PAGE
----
I’m trying to reason through the expected burden on a bundler due to this: is there any rate-limiting we can do to prevent users from filling up the mempool with a huge number of these invalid userOps? If the attacker sends 100k requests with the same wallet but different nonces, do these all get added to the mempool and crowd out real transactions? If so, maybe some sort of wallet blacklisting is warranted.

No, each wallet can only have one op in mempool at a time. The attacker needs to use 100k contract wallets in order to send 100k concurrent ops.

But… it may be possible to implement your attack without actually paying for these deployments. When a new wallet is deployed via EntryPoint, its validation is immediately called and the deployment is reverted if validation fails. You could craft a wallet that almost always reverts its own deployment op, costing the attacker nothing.

So you convinced me, we should add a max-gas rule during validation. We already require the use of fixed gas since we ban the GAS opcode, so we might as well require it to be max.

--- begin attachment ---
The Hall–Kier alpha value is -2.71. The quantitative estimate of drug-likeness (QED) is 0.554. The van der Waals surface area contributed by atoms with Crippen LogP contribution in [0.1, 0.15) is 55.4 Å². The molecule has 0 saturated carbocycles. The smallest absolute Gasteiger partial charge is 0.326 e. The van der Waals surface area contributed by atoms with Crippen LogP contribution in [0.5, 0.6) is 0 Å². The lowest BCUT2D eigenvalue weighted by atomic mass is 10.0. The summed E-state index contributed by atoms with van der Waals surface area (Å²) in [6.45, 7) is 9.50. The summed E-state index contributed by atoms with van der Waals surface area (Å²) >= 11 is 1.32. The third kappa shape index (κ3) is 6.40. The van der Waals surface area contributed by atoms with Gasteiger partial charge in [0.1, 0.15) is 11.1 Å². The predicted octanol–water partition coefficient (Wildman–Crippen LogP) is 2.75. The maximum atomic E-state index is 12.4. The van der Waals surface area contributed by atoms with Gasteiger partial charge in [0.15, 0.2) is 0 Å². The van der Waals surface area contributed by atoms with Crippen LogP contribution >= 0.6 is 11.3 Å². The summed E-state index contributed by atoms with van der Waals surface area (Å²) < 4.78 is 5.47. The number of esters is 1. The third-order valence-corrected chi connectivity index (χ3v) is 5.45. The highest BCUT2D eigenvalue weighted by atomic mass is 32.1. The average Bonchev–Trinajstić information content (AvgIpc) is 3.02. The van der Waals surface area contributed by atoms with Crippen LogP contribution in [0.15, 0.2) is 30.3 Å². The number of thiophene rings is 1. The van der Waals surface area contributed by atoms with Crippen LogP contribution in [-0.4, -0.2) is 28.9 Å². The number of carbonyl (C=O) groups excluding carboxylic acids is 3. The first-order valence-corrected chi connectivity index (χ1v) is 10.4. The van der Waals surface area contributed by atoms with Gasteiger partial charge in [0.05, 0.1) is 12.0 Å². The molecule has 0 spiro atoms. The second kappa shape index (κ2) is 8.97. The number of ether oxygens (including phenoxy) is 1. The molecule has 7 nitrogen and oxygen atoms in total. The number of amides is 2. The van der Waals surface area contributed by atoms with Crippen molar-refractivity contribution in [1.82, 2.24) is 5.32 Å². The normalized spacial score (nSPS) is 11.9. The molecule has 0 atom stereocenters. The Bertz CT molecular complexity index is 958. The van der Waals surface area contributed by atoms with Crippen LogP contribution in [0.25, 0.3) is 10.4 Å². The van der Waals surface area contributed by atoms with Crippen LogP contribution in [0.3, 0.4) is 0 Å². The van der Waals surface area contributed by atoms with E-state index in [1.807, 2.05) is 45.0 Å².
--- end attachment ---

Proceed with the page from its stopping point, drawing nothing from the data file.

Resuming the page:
Thanks & keep them coming! :slight_smile:

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I think even with the max gas limitation there’s a similar issue.

The attacker just needs to calculate and set the verificationGas such that C1 runs out of gas only when address C2 is not primed. Then if the call to C1 fails, pay the EntryPoint and if it succeeds, revert. There should be enough gas left over for this due to the 63/64ths rule (we can make the leftover gas as large as necessary by burning a bunch in C1).

One potential mitigation is to simulate the operation, then resimulate it with all of the called addresses primed, and make sure the contract pays in both cases.